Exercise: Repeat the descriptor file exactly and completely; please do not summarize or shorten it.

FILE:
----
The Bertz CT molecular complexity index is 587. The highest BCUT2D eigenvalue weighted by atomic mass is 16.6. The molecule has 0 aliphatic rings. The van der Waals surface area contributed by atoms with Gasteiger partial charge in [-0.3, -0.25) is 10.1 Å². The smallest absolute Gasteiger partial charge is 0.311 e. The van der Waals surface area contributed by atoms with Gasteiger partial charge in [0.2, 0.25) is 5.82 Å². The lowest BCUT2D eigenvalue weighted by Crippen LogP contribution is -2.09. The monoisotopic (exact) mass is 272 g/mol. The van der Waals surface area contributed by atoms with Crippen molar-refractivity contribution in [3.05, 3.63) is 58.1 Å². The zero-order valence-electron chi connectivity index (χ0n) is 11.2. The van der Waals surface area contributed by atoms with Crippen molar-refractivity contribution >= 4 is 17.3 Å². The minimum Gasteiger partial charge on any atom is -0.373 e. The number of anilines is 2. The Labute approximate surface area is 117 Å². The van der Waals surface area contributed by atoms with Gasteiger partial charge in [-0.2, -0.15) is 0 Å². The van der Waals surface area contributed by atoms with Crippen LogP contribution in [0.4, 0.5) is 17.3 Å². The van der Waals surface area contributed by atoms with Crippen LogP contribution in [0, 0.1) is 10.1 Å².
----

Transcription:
The Bertz CT molecular complexity index is 587. The highest BCUT2D eigenvalue weighted by atomic mass is 16.6. The molecule has 0 aliphatic rings. The van der Waals surface area contributed by atoms with Gasteiger partial charge in [-0.3, -0.25) is 10.1 Å². The smallest absolute Gasteiger partial charge is 0.311 e. The van der Waals surface area contributed by atoms with Gasteiger partial charge in [0.2, 0.25) is 5.82 Å². The lowest BCUT2D eigenvalue weighted by Crippen LogP contribution is -2.09. The monoisotopic (exact) mass is 272 g/mol. The van der Waals surface area contributed by atoms with Crippen molar-refractivity contribution in [3.05, 3.63) is 58.1 Å². The zero-order valence-electron chi connectivity index (χ0n) is 11.2. The van der Waals surface area contributed by atoms with Crippen molar-refractivity contribution >= 4 is 17.3 Å². The minimum Gasteiger partial charge on any atom is -0.373 e. The number of anilines is 2. The Labute approximate surface area is 117 Å². The van der Waals surface area contributed by atoms with Gasteiger partial charge in [-0.2, -0.15) is 0 Å². The van der Waals surface area contributed by atoms with Crippen LogP contribution in [0.4, 0.5) is 17.3 Å². The van der Waals surface area contributed by atoms with Crippen LogP contribution in [0, 0.1) is 10.1 Å².